San Francisco startup TeraWatt Infrastructure on Thursday announced it's developing the first network of electric vehicle-charging centers for heavy-duty and medium-duty trucks along the Interstate 10 highway, stretching from Long Beach, California, to the El Paso, Texas, area.
The company, which raised more than $1 billion this year to build charging infrastructure, said the facilities will be located about 150 miles apart and less than one mile from the nearest highway exits across California, Arizona and New Mexico.
Medium and heavy trucks make up only about 4% of vehicles in the U.S., but because of their larger size and greater travel distances the vehicles consume more than 25% of total highway fuel and represent nearly 30% of highway carbon emissions, according to the Department of Energy.
"While there is a limited number of electric long-haul trucks on the road today, these vehicles are coming sooner than we think and we need the charging infrastructure to be ready," TeraWatt CEO Neha Palmer told CNBC.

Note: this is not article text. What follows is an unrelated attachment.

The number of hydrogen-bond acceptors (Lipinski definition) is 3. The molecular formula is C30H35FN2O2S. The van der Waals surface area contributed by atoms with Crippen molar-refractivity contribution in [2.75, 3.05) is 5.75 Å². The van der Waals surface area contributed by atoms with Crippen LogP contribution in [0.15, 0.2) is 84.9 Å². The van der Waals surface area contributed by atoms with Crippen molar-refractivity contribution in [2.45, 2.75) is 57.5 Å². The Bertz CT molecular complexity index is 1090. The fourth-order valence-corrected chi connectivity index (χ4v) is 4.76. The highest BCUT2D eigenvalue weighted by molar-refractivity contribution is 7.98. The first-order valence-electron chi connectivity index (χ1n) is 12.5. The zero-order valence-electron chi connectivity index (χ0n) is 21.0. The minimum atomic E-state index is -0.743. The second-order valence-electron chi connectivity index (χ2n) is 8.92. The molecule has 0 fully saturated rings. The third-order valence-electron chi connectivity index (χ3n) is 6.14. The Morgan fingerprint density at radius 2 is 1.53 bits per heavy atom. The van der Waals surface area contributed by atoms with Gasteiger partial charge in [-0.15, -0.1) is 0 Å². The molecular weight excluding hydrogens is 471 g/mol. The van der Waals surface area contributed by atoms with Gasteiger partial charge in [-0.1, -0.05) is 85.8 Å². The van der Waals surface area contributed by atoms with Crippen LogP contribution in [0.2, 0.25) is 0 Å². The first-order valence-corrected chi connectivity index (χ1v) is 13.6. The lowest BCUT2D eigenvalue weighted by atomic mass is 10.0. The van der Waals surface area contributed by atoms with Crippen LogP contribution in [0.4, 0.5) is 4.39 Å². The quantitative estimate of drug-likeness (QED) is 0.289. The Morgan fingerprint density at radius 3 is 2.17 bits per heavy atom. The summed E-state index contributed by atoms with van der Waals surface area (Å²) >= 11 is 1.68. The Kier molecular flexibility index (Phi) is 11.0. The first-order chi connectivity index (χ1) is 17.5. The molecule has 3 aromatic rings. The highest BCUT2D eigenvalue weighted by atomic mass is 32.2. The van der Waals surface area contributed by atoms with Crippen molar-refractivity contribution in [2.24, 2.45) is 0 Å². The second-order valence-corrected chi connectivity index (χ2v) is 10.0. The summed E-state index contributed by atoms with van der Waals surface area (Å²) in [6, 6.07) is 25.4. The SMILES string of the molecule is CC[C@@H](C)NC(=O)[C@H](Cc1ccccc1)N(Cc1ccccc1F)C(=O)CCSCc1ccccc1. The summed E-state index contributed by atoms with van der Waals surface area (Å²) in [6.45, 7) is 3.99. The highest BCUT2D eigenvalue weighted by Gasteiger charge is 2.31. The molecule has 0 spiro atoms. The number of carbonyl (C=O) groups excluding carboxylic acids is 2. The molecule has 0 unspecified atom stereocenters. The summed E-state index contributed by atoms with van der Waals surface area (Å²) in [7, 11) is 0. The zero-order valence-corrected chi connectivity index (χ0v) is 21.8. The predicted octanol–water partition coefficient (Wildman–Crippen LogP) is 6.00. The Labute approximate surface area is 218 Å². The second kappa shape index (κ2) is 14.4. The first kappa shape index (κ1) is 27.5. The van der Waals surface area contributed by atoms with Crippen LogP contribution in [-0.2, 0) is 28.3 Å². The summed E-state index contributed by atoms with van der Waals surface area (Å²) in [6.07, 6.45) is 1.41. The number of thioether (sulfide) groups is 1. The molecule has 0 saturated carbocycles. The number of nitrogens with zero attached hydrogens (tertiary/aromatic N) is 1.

TeraWatt's charging centers will feature dozens of direct current fast chargers, pull-through charging stalls and on-site driver amenities for long-haul and local electric-trucking operations, the company said. The first sites are set to come online in 2023.
The announcement comes after the Biden administration this year rolled out a plan to allocate $5 billion to states to fund EV chargers along interstate highways as part of the bipartisan infrastructure package.
In September, the Department of Transportation approved EV-charging station plans for all 50 states, Washington, D.C., and Puerto Rico covering about 75,000 miles of highways. States also have access to more than $1.5 billion to help construct the chargers.
The Biden administration has set a target for EVs to make up half of all new vehicle sales by 2030 and has pledged to replace its federal fleet with electric power by 2035.